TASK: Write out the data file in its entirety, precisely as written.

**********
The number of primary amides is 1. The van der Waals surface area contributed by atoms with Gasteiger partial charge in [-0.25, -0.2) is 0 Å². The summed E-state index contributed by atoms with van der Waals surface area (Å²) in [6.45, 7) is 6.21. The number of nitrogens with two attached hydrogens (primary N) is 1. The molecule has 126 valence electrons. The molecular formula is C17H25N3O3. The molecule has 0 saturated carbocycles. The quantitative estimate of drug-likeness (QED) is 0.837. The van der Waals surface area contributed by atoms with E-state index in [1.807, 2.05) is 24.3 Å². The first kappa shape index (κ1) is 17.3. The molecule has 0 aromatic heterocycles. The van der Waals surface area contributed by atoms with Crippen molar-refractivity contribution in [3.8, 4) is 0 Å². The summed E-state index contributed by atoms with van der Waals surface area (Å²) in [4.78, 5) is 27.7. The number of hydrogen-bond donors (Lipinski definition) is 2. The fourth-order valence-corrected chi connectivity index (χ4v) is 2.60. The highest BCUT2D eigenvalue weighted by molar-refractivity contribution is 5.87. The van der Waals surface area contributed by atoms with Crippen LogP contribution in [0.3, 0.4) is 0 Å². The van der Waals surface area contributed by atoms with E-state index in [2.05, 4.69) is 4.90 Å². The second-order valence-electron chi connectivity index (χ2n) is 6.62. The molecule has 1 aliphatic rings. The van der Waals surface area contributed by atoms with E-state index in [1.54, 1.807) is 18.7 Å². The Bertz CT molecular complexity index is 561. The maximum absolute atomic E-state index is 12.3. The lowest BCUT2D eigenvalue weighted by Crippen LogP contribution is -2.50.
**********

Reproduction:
The number of primary amides is 1. The van der Waals surface area contributed by atoms with Gasteiger partial charge in [-0.25, -0.2) is 0 Å². The summed E-state index contributed by atoms with van der Waals surface area (Å²) in [6.45, 7) is 6.21. The number of nitrogens with two attached hydrogens (primary N) is 1. The molecule has 126 valence electrons. The molecular formula is C17H25N3O3. The molecule has 0 saturated carbocycles. The quantitative estimate of drug-likeness (QED) is 0.837. The van der Waals surface area contributed by atoms with E-state index in [1.807, 2.05) is 24.3 Å². The first kappa shape index (κ1) is 17.3. The molecule has 0 aromatic heterocycles. The van der Waals surface area contributed by atoms with Crippen molar-refractivity contribution in [3.8, 4) is 0 Å². The summed E-state index contributed by atoms with van der Waals surface area (Å²) in [4.78, 5) is 27.7. The number of hydrogen-bond donors (Lipinski definition) is 2. The fourth-order valence-corrected chi connectivity index (χ4v) is 2.60. The highest BCUT2D eigenvalue weighted by molar-refractivity contribution is 5.87. The van der Waals surface area contributed by atoms with Crippen LogP contribution in [0.3, 0.4) is 0 Å². The van der Waals surface area contributed by atoms with E-state index in [2.05, 4.69) is 4.90 Å². The second-order valence-electron chi connectivity index (χ2n) is 6.62. The molecule has 1 aliphatic rings. The van der Waals surface area contributed by atoms with E-state index in [1.54, 1.807) is 18.7 Å². The Bertz CT molecular complexity index is 561. The maximum absolute atomic E-state index is 12.3. The lowest BCUT2D eigenvalue weighted by Crippen LogP contribution is -2.50.